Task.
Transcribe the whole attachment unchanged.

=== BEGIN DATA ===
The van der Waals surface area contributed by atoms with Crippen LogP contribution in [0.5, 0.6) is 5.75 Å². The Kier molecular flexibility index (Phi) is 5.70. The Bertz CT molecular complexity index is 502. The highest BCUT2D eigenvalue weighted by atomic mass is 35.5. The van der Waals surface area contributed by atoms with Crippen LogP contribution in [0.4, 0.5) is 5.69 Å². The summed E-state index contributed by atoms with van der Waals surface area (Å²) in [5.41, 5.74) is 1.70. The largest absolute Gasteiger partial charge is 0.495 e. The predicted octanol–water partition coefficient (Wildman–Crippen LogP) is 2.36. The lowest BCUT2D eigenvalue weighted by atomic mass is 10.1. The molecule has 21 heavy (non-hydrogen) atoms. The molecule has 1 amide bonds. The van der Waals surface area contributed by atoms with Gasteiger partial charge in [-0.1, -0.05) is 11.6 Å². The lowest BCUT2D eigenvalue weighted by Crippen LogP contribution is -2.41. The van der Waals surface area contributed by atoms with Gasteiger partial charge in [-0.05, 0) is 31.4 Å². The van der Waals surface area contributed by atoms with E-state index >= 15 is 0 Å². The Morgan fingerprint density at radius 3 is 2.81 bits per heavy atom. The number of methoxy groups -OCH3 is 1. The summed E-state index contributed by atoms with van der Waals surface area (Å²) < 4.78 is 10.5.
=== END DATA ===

The van der Waals surface area contributed by atoms with Crippen LogP contribution in [0.5, 0.6) is 5.75 Å². The Kier molecular flexibility index (Phi) is 5.70. The Bertz CT molecular complexity index is 502. The highest BCUT2D eigenvalue weighted by atomic mass is 35.5. The van der Waals surface area contributed by atoms with Crippen LogP contribution in [0.4, 0.5) is 5.69 Å². The summed E-state index contributed by atoms with van der Waals surface area (Å²) in [5.41, 5.74) is 1.70. The largest absolute Gasteiger partial charge is 0.495 e. The predicted octanol–water partition coefficient (Wildman–Crippen LogP) is 2.36. The lowest BCUT2D eigenvalue weighted by atomic mass is 10.1. The molecule has 21 heavy (non-hydrogen) atoms. The molecule has 1 amide bonds. The van der Waals surface area contributed by atoms with Gasteiger partial charge in [-0.1, -0.05) is 11.6 Å². The lowest BCUT2D eigenvalue weighted by Crippen LogP contribution is -2.41. The van der Waals surface area contributed by atoms with Gasteiger partial charge in [-0.05, 0) is 31.4 Å². The van der Waals surface area contributed by atoms with E-state index >= 15 is 0 Å². The Morgan fingerprint density at radius 3 is 2.81 bits per heavy atom. The number of methoxy groups -OCH3 is 1. The summed E-state index contributed by atoms with van der Waals surface area (Å²) < 4.78 is 10.5.